set of commits received. The existing shallow clone and have/wants
commit limiting features still apply. I didn't go into detail on the
specific filters, because they are documented elsewhere and I view them
as an expandable set. The primary goal here is to describe how we
handle missing objects without regard to why an object is missing.
>> +Partial clone is independent of and not intended to conflict with
>> +shallow-clone, refspec, or limited-ref mechanisms since these all operate
>> +at the DAG level whereas partial clone and fetch works *within* the set
>> +of commits already chosen for download.
>> +Design Details
>> + These filtered packfiles are incomplete in the traditional sense because
>> + they may contain trees that reference blobs that the client does not have.
> Is a comment needed here noting that currently, IIUC, the complete trees are fetched in the packfiles, it's just the un-necessary blobs that are omitted ?
Currently, we have filters to omit unwanted blobs. Later, we hope to
add other filters to omit trees too. My point was that the packfiles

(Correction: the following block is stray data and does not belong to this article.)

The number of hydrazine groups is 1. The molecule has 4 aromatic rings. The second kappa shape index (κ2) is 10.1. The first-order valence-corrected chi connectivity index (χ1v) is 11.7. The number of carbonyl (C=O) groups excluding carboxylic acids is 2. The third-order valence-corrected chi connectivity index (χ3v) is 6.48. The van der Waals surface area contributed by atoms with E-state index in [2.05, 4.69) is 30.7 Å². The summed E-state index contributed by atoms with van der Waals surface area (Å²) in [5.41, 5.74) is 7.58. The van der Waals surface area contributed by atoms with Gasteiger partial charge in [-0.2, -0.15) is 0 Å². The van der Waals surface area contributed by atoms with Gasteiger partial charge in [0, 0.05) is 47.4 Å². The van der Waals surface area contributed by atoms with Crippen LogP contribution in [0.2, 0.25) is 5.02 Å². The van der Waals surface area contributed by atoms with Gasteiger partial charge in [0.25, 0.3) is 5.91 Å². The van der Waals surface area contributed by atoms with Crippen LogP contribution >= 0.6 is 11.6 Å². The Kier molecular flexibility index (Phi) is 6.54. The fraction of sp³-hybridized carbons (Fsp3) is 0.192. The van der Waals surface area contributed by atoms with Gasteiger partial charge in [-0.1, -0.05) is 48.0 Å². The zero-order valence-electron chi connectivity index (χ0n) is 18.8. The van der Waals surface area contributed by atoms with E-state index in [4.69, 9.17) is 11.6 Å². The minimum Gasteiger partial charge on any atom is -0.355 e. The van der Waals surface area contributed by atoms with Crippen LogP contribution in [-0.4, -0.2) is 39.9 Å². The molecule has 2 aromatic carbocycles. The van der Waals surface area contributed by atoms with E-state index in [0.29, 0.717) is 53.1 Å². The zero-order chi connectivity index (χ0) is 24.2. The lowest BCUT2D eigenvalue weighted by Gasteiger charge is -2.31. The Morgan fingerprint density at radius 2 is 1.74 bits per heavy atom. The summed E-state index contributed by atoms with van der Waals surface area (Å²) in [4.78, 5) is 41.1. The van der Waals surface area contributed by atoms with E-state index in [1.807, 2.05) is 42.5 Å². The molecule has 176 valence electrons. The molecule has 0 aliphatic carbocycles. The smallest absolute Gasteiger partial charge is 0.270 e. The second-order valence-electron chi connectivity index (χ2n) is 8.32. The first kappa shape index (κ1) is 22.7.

are incomplete (have missing objects). I'll reword the above statement
>> +==== How the local repository gracefully handles missing objects
>> +With partial clone, the fact that objects can be missing makes such
>> +repositories incompatible with older versions of Git, necessitating a
>> +repository extension (see the documentation of "extensions.partialClone"
>> +for more information).
>> +An object may be missing due to a partial clone or fetch, or missing due
>> +to repository corruption. To differentiate these cases, the local
>> +repository specially indicates packfiles obtained from the promisor
> s/packfiles/filtered packfiles/ ?
>> +remote. These "promisor packfiles" consist of a "<name>.promisor" file
>> +with arbitrary contents (like the "<name>.keep" files), in addition to
>> +their "<name>.pack" and "<name>.idx" files. (In the future, this ability